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JSF and Struts

 
David Geary
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If you, like me, are not a regular here at the ranch, you might not know about this article written by Gregg Bolinger. I just read through it and it's a very good introduction to get you started using JSF.

It's interesting to note that Gregg emphasizes the similarities between Struts and JSF. In many respects, JSF is to Java what Struts is to C++: JSF is a leaner, meaner Struts, and there is an easy migration path from Struts to JSF. Contrast that to Tapestry, a wonderful framework based on WebObjects, which nevertheless, is quite foreign to the average Struts developer.
 
Karthik Guru
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Originally posted by David Geary:
and there is an easy migration path from Struts to JSF. Contrast that to Tapestry, a wonderful framework based on WebObjects, which nevertheless, is quite foreign to the average Struts developer.


Hi David,

I just googled and found articles that compare jsf and tapestry a lot. Should relative ease of migration from struts decide the better framework? Which one as per your opinion is better and why?

thanks
 
Varun Khanna
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May be a stupid question, but I am curious what exactly the term "migration" means?
Does it mean, as pointed in other thread, replacing the view part of struts with JSF or something of that sort (should n't this ideally be called as "integration" rather than "migration")

OR, does it mean replacing Struts "completely" with JSF?
Moreover, how to select which approach to use out of these two?
 
David Geary
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First, Struts and JSF. Sometimes it makes sense to use both together. You can use Struts client-side validation (which JSF does not have out of the box) in a JSF application or JSF components in a Struts app, with the struts-faces integration library. By migration, I assume most people mean moving from Struts to JSF completely.

Now, JSF and Tapestry. Fundamentally, these two frameworks are very much alike. Both are second-generation web frameworks that have components and an event model. JSF's strengths are that it's the standard and is familiar to Struts developers, however, JSF 1.0 has a rather skimpy set of components. Tapestry has a richer component set and some nice features, such as developing custom components without writing Java code, that JSF lacks. But Tapestry is a radical departure from Struts.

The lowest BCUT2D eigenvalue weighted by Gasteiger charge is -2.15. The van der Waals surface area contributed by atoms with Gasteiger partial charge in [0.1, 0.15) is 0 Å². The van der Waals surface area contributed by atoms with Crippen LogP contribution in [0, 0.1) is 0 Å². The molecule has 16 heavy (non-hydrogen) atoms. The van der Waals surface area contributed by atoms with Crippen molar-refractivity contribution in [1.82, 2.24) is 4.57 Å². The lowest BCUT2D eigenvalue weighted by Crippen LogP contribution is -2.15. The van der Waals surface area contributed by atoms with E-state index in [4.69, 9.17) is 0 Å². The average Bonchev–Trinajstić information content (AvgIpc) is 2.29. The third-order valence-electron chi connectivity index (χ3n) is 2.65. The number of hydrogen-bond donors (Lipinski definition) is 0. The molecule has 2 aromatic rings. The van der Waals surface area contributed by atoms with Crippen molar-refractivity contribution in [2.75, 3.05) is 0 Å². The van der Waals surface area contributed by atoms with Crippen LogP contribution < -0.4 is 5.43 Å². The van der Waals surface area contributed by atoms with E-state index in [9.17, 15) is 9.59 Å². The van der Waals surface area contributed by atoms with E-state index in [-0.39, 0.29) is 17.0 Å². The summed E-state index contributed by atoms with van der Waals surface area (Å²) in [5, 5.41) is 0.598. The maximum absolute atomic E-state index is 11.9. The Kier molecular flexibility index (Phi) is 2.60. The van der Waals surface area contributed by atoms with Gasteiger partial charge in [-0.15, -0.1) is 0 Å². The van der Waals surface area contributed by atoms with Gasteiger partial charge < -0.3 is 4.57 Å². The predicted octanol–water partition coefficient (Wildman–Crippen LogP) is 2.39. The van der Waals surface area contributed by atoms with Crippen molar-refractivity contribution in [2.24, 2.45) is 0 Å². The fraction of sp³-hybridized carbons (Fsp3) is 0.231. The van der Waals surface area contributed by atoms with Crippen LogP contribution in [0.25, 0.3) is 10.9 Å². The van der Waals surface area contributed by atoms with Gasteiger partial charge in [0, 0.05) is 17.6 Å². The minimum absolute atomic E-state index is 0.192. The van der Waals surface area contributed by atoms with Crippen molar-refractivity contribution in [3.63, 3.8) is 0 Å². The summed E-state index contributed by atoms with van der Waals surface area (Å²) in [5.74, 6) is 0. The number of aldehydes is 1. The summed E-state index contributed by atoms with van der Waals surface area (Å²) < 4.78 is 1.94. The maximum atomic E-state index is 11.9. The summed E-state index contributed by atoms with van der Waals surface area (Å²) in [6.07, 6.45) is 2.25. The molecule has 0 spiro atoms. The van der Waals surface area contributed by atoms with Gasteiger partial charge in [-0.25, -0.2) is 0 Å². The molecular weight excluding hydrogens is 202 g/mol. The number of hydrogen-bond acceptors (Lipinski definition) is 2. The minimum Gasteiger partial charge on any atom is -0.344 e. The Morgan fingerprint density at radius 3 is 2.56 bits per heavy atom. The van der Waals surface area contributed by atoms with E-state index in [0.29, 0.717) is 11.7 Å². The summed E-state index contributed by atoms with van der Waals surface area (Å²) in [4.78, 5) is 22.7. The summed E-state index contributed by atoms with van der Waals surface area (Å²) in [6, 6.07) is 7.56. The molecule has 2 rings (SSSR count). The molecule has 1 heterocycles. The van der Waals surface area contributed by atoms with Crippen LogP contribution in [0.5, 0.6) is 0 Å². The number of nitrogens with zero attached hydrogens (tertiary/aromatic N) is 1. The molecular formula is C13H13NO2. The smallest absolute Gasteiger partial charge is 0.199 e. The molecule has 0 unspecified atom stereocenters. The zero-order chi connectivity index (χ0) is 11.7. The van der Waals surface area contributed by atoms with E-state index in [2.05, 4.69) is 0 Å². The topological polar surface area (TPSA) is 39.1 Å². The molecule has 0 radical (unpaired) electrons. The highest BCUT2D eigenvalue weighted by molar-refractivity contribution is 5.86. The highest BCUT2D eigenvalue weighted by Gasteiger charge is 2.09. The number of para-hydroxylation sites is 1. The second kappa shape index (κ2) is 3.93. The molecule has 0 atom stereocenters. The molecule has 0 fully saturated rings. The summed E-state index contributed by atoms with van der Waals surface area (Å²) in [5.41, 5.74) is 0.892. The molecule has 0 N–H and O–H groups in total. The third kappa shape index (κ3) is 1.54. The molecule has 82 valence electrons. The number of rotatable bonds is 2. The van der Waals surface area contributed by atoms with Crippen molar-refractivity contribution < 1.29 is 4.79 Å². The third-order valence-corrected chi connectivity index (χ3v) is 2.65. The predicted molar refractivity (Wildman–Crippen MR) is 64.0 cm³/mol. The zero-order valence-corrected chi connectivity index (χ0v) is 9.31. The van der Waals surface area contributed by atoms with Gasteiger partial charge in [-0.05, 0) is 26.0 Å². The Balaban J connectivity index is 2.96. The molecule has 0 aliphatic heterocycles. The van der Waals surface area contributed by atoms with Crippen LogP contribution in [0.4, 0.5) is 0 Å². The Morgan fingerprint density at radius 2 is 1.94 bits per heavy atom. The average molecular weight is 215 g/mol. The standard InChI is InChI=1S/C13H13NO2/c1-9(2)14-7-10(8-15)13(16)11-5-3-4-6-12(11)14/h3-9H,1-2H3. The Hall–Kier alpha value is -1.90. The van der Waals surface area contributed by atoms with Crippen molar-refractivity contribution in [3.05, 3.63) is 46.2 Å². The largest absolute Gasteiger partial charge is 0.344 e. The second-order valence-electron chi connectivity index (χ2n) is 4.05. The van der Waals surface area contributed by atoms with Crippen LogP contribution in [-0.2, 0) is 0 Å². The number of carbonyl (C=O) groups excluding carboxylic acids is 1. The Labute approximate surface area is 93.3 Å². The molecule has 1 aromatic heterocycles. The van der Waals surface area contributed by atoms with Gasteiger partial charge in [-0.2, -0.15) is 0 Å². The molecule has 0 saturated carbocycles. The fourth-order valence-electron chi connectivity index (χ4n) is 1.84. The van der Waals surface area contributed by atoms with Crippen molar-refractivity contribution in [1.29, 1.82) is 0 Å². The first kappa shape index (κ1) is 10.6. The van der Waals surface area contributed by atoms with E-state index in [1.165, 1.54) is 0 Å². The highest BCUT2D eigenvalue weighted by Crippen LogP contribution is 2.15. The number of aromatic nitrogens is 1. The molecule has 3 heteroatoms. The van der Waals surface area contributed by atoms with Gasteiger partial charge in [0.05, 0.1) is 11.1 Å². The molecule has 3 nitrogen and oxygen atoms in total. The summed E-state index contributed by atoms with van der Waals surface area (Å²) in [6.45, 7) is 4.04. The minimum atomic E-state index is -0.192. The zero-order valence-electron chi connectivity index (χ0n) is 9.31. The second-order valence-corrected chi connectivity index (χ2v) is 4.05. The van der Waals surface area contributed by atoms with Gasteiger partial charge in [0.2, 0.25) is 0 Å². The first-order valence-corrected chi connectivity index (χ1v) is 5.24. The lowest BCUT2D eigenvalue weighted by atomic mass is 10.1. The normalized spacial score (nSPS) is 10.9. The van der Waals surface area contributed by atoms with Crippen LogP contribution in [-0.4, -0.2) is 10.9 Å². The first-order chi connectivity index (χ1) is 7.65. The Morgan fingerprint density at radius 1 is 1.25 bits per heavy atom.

Ko Ko Naing
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Originally posted by David Geary:
First, Struts and JSF. Sometimes it makes sense to use both together. You can use Struts client-side validation (which JSF does not have out of the box) in a JSF application or JSF components in a Struts app, with the struts-faces integration library. By migration, I assume most people mean moving from Struts to JSF completely.

I guess complete migration from Struts to JSF could be a bit awesome... Struts developers are pretty settled down to the framework that they are currently using and learning curve would matter also... I guess JSF evangelists should approach to those who are not currently using any web application frameworks...

Now, JSF and Tapestry. Fundamentally, these two frameworks are very much alike. Both are second-generation web frameworks that have components and an event model. JSF's strengths are that it's the standard and is familiar to Struts developers, however, JSF 1.0 has a rather skimpy set of components. Tapestry has a richer component set and some nice features, such as developing custom components without writing Java code, that JSF lacks. But Tapestry is a radical departure from Struts.

You are right. IMO, Tapestry does not get much acceptance from the industries like Struts, even though each of them work different ways... I feel that open-source tools need industry acceptance to survive in the competitive world of I.T....
 
Pradeep bhatt
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Struts users may be interested in Shale(as Gregg had mentioned in anotherb thread) which will replace structs taglibs
http://svn.apache.org/viewcvs.cgi/*checkout*/struts/sandbox/trunk/struts-shale/README.html
 
It is sorta covered in the JavaRanch Style Guide.
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